US debt default might result in “long-lasting devastation,” according to Fed Chair Jerome Powell.

The U.S. risks defaulting on its debts as early as July unless the borrowing limit is raised, the nonpartisan Congressional Budget Office said in a report last month.

Federal Reserve Chair Jerome Powell on Tuesday warned of potentially devastating consequences of a U.S. debt default and called on Congress to raise the debt ceiling.

In addition to comments about the debt ceiling, Powell spoke at length about inflation, which has fallen significantly from a summer peak but is more than triple the Fed’s target of 2%.

Speaking to the Senate banking committee, Powell said a potential U.S. debt default could be “extraordinarily adverse and do longstanding harm.”

“At the end of the day, there is only one solution to this problem and that is Congress,” he added. “Congress really needs to raise the debt ceiling. That’s the only way out.”

The federal government on Jan. 19 reached its approximately $31.4 trillion debt ceiling — which legally caps how much the U.S. can borrow to pay for what tax and other revenue doesn’t cover — and the Treasury Department has since been using “extraordinary measures” along with its current cash flow to keep the government’s obligations paid.

The remarks from Powell add urgency to an ongoing political dispute in Congress over the debt ceiling.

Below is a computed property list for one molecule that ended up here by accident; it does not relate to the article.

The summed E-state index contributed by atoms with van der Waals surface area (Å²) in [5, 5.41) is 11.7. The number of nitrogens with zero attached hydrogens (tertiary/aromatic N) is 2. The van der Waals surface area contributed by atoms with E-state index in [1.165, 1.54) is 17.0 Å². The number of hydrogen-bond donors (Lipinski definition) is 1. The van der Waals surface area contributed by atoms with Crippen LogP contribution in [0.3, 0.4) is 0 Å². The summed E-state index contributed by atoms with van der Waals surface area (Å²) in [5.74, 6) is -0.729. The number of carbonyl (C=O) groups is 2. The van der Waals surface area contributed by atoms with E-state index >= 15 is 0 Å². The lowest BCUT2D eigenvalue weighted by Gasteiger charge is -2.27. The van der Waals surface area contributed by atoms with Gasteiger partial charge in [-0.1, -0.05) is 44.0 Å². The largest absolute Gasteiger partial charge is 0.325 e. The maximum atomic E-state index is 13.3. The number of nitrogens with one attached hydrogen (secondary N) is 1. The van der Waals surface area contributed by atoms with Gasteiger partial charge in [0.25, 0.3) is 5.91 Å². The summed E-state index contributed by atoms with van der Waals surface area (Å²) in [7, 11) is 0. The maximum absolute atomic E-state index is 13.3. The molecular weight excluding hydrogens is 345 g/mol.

Some Republicans in the House have resisted an increase of the debt limit unless Democrats agree to spending cuts. The Biden administration, however, has repeatedly said that it will not negotiate over the debt ceiling and that a discussion over spending should occur separately.

Failure to raise the debt limit and the ensuing default on U.S. debt — which have never happened before — would all but ensure a U.S. recession that could put millions out of work, economists and budget analysts previously told ABC News.

When asked whether the current uncertainty about a debt ceiling increase has damaged the economy, Powell said, “In principle, it could.”

“I think markets tend and observers tend to watch this and tend to think that it will work out and it has in the past worked out,” he added. “And it needs to work out this time, too.”

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